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Senate mulls report on medical radiation rules


An initiative to reform the way medical radiation is regulatedis moving slowly through the federal bureaucracy--but moving nonetheless.The initiative, which was spawned by a series of investigativearticles in the Cleveland Plain Dealer, has already

An initiative to reform the way medical radiation is regulatedis moving slowly through the federal bureaucracy--but moving nonetheless.The initiative, which was spawned by a series of investigativearticles in the Cleveland Plain Dealer, has already resulted inan agreement between federal agencies to coordinate their medicalregulatory activities more closely.

The Plain Dealer series was published in December 1992 anddetailed radiation treatment errors in radiation therapy and nuclearmedicine (SCAN 1/27/93). The series claimed that patient safetyhas been jeopardized by a patchwork of federal and state agencieswith authority to regulate medical radiation. The series alsoclaimed that the NRC did not keep adequate track of radiationtreatment errors.

The series infuriated nuclear medicine physicians by confusingnuclear medicine with radiation therapy and by focusing on whatphysicians said were anomalies in an otherwise exemplary safetyrecord. The articles gained enough notoriety, however, to triggera congressional hearing May 6 in Sen. John Glenn's (D-OH) GovernmentalAffairs Committee.

At the hearing, the committee found that the two federal agencieswith authority over medical radiation, the Nuclear RegulatoryCommission and the Food and Drug Administration, often were inthe dark about each other's regulatory activities. The committeeordered the NRC and the FDA to develop proposals to improve cooperationbetween the two (SCAN 5/19/93).

The agencies responded in August by issuing a memorandum ofunderstanding (MOU) covering the regulation of medical devices,drugs and biological products using byproduct, source or specialnuclear material.

Under the MOU, the agencies agreed to notify each other whenthey receive reports of a device malfunction or treatment error.Each agency assigned a contact person to act as a liaison to speedexchange of information and to ensure appropriate follow-up toadverse event reports.

The agencies also agreed to share information submitted inproduct approval applications if the product in question couldbe related to the regulatory mission of the other agency.

In addition to the MOU, in September an NRC task force submittedto Glenn's committee a report on improving government regulationof medical uses of ionizing radiation. For the most part, thereport stated that there is not enough information about the adequacyof the current regulatory system to decide whether it should bechanged.

Instead, the task force recommended that the federal governmentset performance standards for medical uses of radiation, thenconduct surveys to determine if the standards are being met. Thetask force offered a range of options for reforming the systemif the standards are not met.

"We are unable to quantify the adequacy of today's frameworkor fully evaluate the effect of changing to any of the other regulatoryoptions," the report said. "We are only able to indicatethat if problems exist in a certain area, for example radiationtherapy, then a specific option may be best for addressing theseproblems."

The options recommended by the task force consisted of differentmethods for structuring the division of labor between federalagencies and the states for medical radiation regulation.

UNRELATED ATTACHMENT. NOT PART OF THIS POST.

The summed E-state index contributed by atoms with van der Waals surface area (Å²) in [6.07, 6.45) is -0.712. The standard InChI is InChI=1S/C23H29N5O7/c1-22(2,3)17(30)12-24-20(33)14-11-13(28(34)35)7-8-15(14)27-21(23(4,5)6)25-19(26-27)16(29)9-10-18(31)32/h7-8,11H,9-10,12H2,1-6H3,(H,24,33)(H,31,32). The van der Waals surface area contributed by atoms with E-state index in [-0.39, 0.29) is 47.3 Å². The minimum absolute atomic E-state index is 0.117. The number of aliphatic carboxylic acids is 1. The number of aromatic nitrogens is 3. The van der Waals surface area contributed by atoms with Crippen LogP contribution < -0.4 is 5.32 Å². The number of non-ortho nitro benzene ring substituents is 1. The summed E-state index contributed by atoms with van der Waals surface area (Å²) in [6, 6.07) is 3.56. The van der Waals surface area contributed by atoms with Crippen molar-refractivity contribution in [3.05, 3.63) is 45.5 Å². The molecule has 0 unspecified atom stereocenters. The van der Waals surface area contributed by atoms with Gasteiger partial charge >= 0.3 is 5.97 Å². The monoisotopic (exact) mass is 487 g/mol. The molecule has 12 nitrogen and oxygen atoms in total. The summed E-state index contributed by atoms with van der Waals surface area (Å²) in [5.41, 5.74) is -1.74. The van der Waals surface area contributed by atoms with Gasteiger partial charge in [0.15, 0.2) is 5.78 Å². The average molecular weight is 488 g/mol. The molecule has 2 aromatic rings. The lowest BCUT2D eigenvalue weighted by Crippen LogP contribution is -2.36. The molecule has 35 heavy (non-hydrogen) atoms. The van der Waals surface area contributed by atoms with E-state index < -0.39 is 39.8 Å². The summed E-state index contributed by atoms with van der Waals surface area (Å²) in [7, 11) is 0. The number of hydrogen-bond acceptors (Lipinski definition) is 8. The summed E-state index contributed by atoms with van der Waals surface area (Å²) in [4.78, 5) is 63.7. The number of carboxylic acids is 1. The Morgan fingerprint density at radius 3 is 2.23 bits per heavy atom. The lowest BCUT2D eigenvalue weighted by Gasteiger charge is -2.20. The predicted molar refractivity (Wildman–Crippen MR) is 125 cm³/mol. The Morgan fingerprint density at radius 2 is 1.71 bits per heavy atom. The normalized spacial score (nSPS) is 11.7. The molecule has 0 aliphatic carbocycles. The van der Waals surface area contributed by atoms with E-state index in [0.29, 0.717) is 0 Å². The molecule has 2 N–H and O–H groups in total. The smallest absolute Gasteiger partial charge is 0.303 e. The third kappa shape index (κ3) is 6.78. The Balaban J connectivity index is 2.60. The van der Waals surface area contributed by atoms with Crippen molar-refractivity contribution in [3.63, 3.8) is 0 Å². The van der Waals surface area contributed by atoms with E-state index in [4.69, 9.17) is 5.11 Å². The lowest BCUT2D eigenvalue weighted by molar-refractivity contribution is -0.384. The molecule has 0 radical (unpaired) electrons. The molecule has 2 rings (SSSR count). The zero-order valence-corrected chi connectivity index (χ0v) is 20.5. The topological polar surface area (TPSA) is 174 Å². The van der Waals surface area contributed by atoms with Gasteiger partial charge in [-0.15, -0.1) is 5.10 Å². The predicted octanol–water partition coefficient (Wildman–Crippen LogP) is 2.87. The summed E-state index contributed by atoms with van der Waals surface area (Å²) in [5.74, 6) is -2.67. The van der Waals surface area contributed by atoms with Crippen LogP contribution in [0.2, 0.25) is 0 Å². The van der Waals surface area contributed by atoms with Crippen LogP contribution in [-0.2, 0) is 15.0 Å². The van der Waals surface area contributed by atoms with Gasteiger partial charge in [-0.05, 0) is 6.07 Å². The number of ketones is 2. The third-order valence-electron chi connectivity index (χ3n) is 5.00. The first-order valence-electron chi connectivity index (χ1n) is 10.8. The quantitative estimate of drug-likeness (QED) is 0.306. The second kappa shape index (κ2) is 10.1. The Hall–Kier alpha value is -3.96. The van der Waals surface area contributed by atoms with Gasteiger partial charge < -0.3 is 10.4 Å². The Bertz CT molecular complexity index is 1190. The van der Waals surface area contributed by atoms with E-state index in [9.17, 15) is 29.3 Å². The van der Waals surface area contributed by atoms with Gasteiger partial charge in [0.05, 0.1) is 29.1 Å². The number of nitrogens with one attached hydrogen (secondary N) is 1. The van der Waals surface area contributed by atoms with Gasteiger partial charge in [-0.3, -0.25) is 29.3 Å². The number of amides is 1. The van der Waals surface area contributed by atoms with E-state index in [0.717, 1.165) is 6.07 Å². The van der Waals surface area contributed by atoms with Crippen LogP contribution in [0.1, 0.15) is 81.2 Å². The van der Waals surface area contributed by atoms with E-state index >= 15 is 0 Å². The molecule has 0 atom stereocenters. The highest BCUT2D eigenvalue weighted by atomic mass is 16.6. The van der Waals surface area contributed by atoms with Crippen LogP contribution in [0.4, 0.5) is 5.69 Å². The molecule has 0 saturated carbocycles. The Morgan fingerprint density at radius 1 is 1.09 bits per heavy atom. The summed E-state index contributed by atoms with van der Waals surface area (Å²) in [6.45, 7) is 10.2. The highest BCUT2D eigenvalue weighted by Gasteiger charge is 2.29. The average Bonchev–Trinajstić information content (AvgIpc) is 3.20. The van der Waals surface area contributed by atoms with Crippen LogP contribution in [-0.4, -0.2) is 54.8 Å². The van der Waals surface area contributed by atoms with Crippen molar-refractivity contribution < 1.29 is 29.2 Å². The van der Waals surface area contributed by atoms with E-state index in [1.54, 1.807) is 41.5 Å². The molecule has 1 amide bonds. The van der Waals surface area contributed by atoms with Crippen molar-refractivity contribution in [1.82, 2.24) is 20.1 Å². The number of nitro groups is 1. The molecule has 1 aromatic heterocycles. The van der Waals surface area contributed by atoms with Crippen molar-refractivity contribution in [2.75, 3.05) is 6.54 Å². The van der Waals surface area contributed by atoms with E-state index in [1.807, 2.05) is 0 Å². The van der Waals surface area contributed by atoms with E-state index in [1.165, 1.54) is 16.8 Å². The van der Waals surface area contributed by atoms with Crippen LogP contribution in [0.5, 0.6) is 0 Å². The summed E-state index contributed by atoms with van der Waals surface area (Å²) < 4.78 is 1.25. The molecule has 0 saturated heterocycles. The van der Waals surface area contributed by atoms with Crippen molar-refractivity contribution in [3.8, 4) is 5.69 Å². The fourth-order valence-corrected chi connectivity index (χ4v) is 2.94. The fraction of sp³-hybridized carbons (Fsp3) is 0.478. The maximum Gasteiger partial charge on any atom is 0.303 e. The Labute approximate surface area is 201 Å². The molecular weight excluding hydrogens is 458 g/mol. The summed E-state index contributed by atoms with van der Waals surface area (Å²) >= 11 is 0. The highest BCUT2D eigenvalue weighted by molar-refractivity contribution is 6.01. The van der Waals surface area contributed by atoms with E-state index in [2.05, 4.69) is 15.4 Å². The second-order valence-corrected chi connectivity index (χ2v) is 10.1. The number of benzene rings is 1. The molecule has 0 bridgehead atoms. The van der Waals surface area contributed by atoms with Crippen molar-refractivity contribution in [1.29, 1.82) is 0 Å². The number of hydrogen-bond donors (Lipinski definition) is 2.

GLENN COULD USE THE REPORT'S recommendations as a springboardfor more stringent regulation of medical radiation, although insubmitting the report the task force stated that it believed thechanges should be made within the existing regulatory frameworkand that no new legislation is needed.

A Glenn staffer, however, was disappointed with the equivocaltone of the report and said legislation could be forthcoming.

"They say that sufficient data are not available,"the aide said. "That may be true, but they go on to say,`If it ain't broke, don't fix it.' You still have problems outthere that aren't going to go away."

Glenn's committee is examining the possibility of strengtheningregulatory requirements for devices that have a low probabilityof causing treatment errors but have serious consequences whenerrors do occur. Such devices include linear accelerators, othertypes of radiation therapy devices and fluoroscopy devices. Nuclearmedicine would probably not be included in such an initiative.

"The one thing we've concluded is that (the report) doesnot address the issue of a more formal and disciplined regulatoryapproach to devices with low probability and high consequences,"the aide said. "The idea is to establish quantitative safetyenvelopes for these devices. These things need to be looked atmore carefully."

Fluoroscopy devices with high-level control modes in particularneed more stringent government oversight and could be the targetof legislation, the aide said.

High-level control fluoroscopy is also the target of regulatorychanges proposed by the FDA. The proposal as published in theMay 3 edition of the Federal Register would set an exposure limitof 20 roentgens (R) per minute for high-level control fluoroscopy.A 1991 study by University of California at Los Angeles researchersfound that maximum exposure rates for high-level fluoroscopy rangedfrom 21 to 93 R/minute. Radiation therapy uses radiation beamsat levels over 40 to 50 R/minute.

If adopted, the new regulations would require manufacturersto install hardware on fluoroscopy devices to limit radiationoutput, although some manufacturers already make devices thatcomply with the proposed limit.

The proposed rules will be effective one year from the daythe final version is published in the Federal Register.

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